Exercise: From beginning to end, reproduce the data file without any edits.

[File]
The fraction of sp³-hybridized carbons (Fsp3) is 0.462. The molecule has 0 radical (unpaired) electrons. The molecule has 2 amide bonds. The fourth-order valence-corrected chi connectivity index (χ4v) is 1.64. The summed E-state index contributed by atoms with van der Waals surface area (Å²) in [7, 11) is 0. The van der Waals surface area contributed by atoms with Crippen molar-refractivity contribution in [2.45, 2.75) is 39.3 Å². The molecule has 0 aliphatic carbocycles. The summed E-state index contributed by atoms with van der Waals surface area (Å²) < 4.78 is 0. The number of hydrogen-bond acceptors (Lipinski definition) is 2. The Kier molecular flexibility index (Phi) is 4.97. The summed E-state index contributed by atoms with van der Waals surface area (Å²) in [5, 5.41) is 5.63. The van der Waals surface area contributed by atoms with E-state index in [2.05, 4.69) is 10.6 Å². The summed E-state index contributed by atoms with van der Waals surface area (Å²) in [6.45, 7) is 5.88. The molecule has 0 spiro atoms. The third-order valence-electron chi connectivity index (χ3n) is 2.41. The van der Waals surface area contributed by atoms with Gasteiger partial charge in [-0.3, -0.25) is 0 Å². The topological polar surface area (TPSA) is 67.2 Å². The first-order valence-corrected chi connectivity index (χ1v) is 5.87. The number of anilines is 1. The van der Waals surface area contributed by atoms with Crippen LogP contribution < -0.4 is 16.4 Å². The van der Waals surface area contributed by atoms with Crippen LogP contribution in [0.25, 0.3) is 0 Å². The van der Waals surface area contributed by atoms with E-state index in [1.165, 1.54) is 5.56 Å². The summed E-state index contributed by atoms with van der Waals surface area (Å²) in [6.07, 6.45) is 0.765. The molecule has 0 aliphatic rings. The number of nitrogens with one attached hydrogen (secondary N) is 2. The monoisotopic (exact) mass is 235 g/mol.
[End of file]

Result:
The fraction of sp³-hybridized carbons (Fsp3) is 0.462. The molecule has 0 radical (unpaired) electrons. The molecule has 2 amide bonds. The fourth-order valence-corrected chi connectivity index (χ4v) is 1.64. The summed E-state index contributed by atoms with van der Waals surface area (Å²) in [7, 11) is 0. The van der Waals surface area contributed by atoms with Crippen molar-refractivity contribution in [2.45, 2.75) is 39.3 Å². The molecule has 0 aliphatic carbocycles. The summed E-state index contributed by atoms with van der Waals surface area (Å²) < 4.78 is 0. The number of hydrogen-bond acceptors (Lipinski definition) is 2. The Kier molecular flexibility index (Phi) is 4.97. The summed E-state index contributed by atoms with van der Waals surface area (Å²) in [5, 5.41) is 5.63. The van der Waals surface area contributed by atoms with E-state index in [2.05, 4.69) is 10.6 Å². The summed E-state index contributed by atoms with van der Waals surface area (Å²) in [6.45, 7) is 5.88. The molecule has 0 spiro atoms. The third-order valence-electron chi connectivity index (χ3n) is 2.41. The van der Waals surface area contributed by atoms with Gasteiger partial charge in [-0.3, -0.25) is 0 Å². The topological polar surface area (TPSA) is 67.2 Å². The first-order valence-corrected chi connectivity index (χ1v) is 5.87. The number of anilines is 1. The van der Waals surface area contributed by atoms with Crippen LogP contribution < -0.4 is 16.4 Å². The van der Waals surface area contributed by atoms with Crippen LogP contribution in [0.25, 0.3) is 0 Å². The van der Waals surface area contributed by atoms with E-state index in [1.165, 1.54) is 5.56 Å². The summed E-state index contributed by atoms with van der Waals surface area (Å²) in [6.07, 6.45) is 0.765. The molecule has 0 aliphatic rings. The number of nitrogens with one attached hydrogen (secondary N) is 2. The monoisotopic (exact) mass is 235 g/mol.